As for non-fiction features from the sound era, the Greek Film Archive’s collection contains a large number of news reels and documentaries, including the Olympia collection with Dimitris Papadoukas’s footage from the Greek Civil War and the activities of the left,[xx] unedited footage from Roussos Koundouros’s travelogue “In the Footsteps of Alexander the Great”, science films, and industrial documentaries.

The Greek Film Archive’s collection of fiction features numbers over 200. Noteworthy films in this collection as The Shepherdess’s Lover (1932), the Apachides of Athens (1930), where there is experimentation with the recording of sound. The first film’s restoration was completed in collaboration with the Deutsche Kinematek. Also important was the 1994 restoration of the sole film directed by Filopoimin Finos, the 1944 Song of Separation (To Tragoudi tou Xorismou) from a worn copy found in Egypt and the negatives which were in very poor condition. Nikos Koundouros’s O Drakos (1956, English title The Fiend of Athens)[xxi] is a milestone in Greek film. Its restoration revealed the fact that until the 1980s, the original negative was used in Greece to create new copies—a practice that resulted in considerable damage that was restored by the Greek Film Archive’s lab. Finally, a number of more recent films such as Kostas Ferris’s 1974 The Murderess (I Fonissa) require restoration because color copies also fade, causing loss of material to the specific film. Its restoration was overseen by the director himself who worked with the Greek Film Archive’s technicians and the resulting restored film was screened at the inauguration of the Archive’s new premises in 2009.


i M. A. Doane, The emergence of cinematic time, Harvard University Press, Cambridge Mass and London, 2002.
ii . L. Godard, ‘Les Cinematheques et l’histoire du cinéma’, Travelling, 56-57,
iii ibid
iv L. Mulvey, Death 24x a second, Reaction books, London, 2006
v M. Komninos, ‘European film archives at the threshold of the digital era: Museums or data banks? ‘International Journal of Media and Cultural Politics,τ.4,ν.1,2008,σ.93-8.
vi ibid., pages 95-96. 
vii ibid., page 96
viii Henri Langlois is considered the founder of the movement to create film archives. In the 1930s, with the help of Jacques Prevert, Georges Franzi, and Jean Mitry, he collected films that were rotting in the attics of Parisian homes and stored them at his family home. In the post-war period, he emerged as the main inspirator of the French New Wave because—in the words of Godard—“watching films at the Archive we learned how to make movies”. A. Mitropoulou, “Greek Cinema”, second edition, Papazissis, Athens 2006, page 417; J. L. Godard, “Histoire(s) du cinema”, Gallimard, Paris, 1998, p. 182.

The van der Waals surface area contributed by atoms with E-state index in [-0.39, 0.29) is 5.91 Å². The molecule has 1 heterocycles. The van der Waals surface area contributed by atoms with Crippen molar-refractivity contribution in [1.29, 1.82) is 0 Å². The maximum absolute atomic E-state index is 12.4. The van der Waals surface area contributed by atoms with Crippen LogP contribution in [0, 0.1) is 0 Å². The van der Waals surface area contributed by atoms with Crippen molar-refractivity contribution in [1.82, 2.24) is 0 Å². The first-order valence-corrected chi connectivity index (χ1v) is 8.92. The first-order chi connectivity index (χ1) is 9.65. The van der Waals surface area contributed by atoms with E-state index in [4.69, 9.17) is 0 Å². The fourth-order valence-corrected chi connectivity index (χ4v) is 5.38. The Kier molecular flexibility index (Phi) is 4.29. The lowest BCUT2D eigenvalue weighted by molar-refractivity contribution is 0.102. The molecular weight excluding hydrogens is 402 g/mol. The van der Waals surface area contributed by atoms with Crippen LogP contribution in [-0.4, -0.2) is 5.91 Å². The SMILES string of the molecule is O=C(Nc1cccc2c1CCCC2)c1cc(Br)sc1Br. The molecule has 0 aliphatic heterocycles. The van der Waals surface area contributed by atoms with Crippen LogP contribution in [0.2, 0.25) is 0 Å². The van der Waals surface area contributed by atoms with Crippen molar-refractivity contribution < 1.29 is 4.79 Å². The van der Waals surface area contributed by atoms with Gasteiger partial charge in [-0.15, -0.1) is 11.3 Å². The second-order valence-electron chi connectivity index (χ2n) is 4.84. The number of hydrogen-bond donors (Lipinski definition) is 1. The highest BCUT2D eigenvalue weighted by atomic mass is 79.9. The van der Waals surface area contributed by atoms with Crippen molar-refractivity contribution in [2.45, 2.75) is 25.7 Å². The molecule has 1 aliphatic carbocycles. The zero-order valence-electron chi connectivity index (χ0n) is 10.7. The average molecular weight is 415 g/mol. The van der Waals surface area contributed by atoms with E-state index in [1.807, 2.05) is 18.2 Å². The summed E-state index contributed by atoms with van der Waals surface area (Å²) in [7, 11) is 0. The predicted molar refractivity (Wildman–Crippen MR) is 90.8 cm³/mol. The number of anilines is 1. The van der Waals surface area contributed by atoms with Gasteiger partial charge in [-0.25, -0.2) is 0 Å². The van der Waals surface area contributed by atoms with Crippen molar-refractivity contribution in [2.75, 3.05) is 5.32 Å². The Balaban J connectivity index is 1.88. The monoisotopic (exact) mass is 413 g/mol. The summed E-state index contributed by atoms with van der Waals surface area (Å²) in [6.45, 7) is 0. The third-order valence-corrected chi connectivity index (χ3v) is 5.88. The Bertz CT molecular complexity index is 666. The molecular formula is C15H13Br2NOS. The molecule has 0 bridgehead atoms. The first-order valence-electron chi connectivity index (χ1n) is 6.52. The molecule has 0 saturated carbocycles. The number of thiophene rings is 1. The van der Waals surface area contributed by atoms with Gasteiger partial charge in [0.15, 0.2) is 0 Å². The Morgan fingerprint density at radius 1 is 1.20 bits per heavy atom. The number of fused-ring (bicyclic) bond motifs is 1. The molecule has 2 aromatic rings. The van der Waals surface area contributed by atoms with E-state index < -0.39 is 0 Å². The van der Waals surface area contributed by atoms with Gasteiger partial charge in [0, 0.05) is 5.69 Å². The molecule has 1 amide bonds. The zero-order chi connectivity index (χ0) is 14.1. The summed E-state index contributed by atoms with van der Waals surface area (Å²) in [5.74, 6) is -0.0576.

ix During the Nazi occupation, a large number of films that have been rescued were made into pulp used for combs to combat a lice infestation. 
x An institution known as the “Archive of Greek Films-Greek Film Archive” was formally established by Royal Decree 105/1963. Founding members were the directors Nikos Koundouros, Mihalis Kacoyannis, Grigoris Grigoriou, and Yorgos Zervos; the writers Stratis Myrivilis, Ilias Venezis, Alkis Thrylos, and Mona Mitropoulou; the journalists and film critics Eleni Vlahou, Lena Savvidi, Spyros Skouras, and Savvas Pylarinos; and, the art critics Angelos Prokopiou and Eleni Vakalo. ibid, page 417.
xi ibid, pages 60-61
xii Multilingual database with emphasis on fiction features that includes elements of the Greek Film Archive’s filmography during the silent era as well as since. 
xiii (search keywords images from 1920-1930)
xiv On this, see F. Hess “Sound and the Nation: Rethinking the History of Early Greek Film Production”, Journal of Modern Greek Studies, issue 18, 2000, pages 16-18.
xv On this, see F. Hess “Sound and the Nation: Rethinking the History of Early Greek Film Production”, Journal of Modern Greek Studies, issue 18, 2000, pages 16-18.
xvi (search digitized films)
xvii A. Mitropoulou, pages 85-88
xviii (search digitized films)
xix M. Komninos, “an intellectual in the public sphere” in A. Mitropoulou, op. cit. page 21
xxi A. Mitropoulou, op. cit. pages 187-189